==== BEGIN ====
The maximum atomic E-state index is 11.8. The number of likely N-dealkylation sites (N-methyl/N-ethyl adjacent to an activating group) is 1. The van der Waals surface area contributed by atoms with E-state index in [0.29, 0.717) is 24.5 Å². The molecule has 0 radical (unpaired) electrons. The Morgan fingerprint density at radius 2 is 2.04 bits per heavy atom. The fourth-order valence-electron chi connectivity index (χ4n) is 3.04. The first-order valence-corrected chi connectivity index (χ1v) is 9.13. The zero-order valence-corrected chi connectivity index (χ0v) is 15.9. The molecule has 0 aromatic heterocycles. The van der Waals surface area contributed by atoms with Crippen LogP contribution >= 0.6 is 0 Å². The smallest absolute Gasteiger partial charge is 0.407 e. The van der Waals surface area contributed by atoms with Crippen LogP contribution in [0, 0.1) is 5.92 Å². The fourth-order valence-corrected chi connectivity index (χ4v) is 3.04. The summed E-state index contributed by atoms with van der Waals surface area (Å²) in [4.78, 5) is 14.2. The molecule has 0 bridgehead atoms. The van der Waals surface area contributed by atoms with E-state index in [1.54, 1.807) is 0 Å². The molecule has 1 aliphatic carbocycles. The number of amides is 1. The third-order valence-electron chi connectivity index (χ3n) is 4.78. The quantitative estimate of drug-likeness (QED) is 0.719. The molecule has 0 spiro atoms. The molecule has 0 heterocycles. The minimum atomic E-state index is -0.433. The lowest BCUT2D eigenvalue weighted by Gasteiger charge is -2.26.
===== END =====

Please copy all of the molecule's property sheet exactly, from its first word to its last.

The maximum atomic E-state index is 11.8. The number of likely N-dealkylation sites (N-methyl/N-ethyl adjacent to an activating group) is 1. The van der Waals surface area contributed by atoms with E-state index in [0.29, 0.717) is 24.5 Å². The molecule has 0 radical (unpaired) electrons. The Morgan fingerprint density at radius 2 is 2.04 bits per heavy atom. The fourth-order valence-electron chi connectivity index (χ4n) is 3.04. The first-order valence-corrected chi connectivity index (χ1v) is 9.13. The zero-order valence-corrected chi connectivity index (χ0v) is 15.9. The molecule has 0 aromatic heterocycles. The van der Waals surface area contributed by atoms with Crippen LogP contribution >= 0.6 is 0 Å². The smallest absolute Gasteiger partial charge is 0.407 e. The van der Waals surface area contributed by atoms with Crippen LogP contribution in [0, 0.1) is 5.92 Å². The fourth-order valence-corrected chi connectivity index (χ4v) is 3.04. The summed E-state index contributed by atoms with van der Waals surface area (Å²) in [4.78, 5) is 14.2. The molecule has 0 bridgehead atoms. The van der Waals surface area contributed by atoms with E-state index in [1.54, 1.807) is 0 Å². The molecule has 1 aliphatic carbocycles. The number of amides is 1. The third-order valence-electron chi connectivity index (χ3n) is 4.78. The quantitative estimate of drug-likeness (QED) is 0.719. The molecule has 0 spiro atoms. The molecule has 0 heterocycles. The minimum atomic E-state index is -0.433. The lowest BCUT2D eigenvalue weighted by Gasteiger charge is -2.26.